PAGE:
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How to build a bridge and get over it with mum?

(4 Posts)
Laserbird16 Tue 14-Nov-17 11:51:23

I've always found my relationship with my mum difficult but as I've gotten older (I'm late 30s) it has less day to day impact on my life and yet I can't stop thinking about her behaviour and how angry/sad I am.

I live the other side of the world and have a small daughter. My parents came to visit for 3 months not long after she was born and it was just awful. I think our relationship went from unspokenly strained to broken.

I felt like my mum just didn't have a nice thing to say to me and thinking about growing up she would actively try to embarrass or insult me. I tried to engage her in polite conversation about me and my brothers as a children etc and she said she couldn't remember anything about me as a baby. She was constantly goading me - I think she likes to be the wounded victim in our relationship as I used to tell her to back off but I actually found it much more pleasant to just not react or be the grey rock to things I think she is saying to deliberately upset me. It was exhausting managing her and her unspoken expectations that can't be met even if I wanted to. For example, it was Christmas Eve and Mum asked me to get 'nice salad' from the deli when I went to the supermarket. I couldn't find any 'nice salad' so came back with a good old green salad and she stated that now Christmas wouldn't be special. Turns out she had confused a lunch place near the supermarket with the deli counter and it was closed anyway, just so ridiculous when I write it down but just demonstrates how odd it all gets. I feel like I'm related to Hyacinth Bucket on a good day. On bad days I feel like I don't matter, it is my 'performance' as a daughter that is the only important thing. For example, I felt like she punched me when I took her out for a special birthday tea and she said ' I'm surprised you enjoy being a mother' I just said, 'yeah, I really do enjoy being a mum' but I wanted to cry. I'm not grateful enough, I haven't got an interesting enough job/life, I don't confide in her - damn right, I'll just tell the whole world myself if I want them to know anything. The visit also highlighted how detached my dad is. He just gets on with his hobbies and never really seems to notice. I felt a bit sad about that too, he didnt protect me from her more silly/hurtful behaviour.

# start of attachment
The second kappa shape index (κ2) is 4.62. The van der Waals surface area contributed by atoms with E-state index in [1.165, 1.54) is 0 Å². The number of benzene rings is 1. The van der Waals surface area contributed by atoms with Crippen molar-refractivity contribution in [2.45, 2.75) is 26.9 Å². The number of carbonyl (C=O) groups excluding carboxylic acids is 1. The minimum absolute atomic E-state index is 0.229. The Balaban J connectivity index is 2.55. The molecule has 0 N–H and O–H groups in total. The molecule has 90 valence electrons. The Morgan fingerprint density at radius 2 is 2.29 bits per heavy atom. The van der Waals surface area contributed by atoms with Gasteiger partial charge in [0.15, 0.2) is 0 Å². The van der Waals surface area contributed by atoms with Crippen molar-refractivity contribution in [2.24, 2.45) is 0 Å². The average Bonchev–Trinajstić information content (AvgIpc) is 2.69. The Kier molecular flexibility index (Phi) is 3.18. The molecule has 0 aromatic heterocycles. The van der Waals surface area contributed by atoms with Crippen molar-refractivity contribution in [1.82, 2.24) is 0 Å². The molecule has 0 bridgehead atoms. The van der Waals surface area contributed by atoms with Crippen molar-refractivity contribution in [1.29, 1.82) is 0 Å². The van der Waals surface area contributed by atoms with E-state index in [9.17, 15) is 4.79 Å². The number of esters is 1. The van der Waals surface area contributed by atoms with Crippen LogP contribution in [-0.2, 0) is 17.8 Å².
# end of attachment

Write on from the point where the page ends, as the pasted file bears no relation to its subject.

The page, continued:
I just can't stop myself coming back to many of the incidents in her visit and feeling so angry. In reality we live a planet apart and I just need to keep it civil on Skype for 30 mins every few weeks so it isn't much of a problem but I can't stop thinking about if my parents want to visit again or if mum or dad dies. Would I even feel sad? Also can I have a more positive relationship with my daughter? I hope so but I'm not sure how to stop feeling so disappointed that I'll never have a good relationship with my mum. She isn't evil she just can't stop herself being a brat, and she is almost 70!

Anyone got any tips for getting over it?

Ausparent Tue 14-Nov-17 11:59:25

There is a great article by the Minimalists here which talks about letting go of toxic relationships with family or friends

My sister is a bit like this and for years I tried to pursue a close relationship with her and would so often feel disappointed. In the end, after reading this article I took a step back and we only speak once every few months. I find that her comments don't hurt me anymore because she isn't part of my everyday life and I can actually feel far more affection for her from a distance than I could close up.

Laserbird16 Tue 14-Nov-17 12:07:22

A great article, thanks! I used to be able to feel affection for my mother from a distance but now I find that hard too. It feels like I'm always acting when I speak to her.

cupcakesmakeyouhappy Tue 14-Nov-17 12:56:01

Ausparent thankyou for the link. I needed to read that today. I have approached my mother and still she remain clueless (or just doesn't want to be) on how to be a mother. It's time to let go. I just feel anger more than upset and find it difficult to even be in her presence, which is sad.
Laserbird16 - it hurts, I know! It's strange how with age we find it more difficult. We are always changing and thinking and I guess as we grow as people we find it more and more difficult to understand our parent behaviour.

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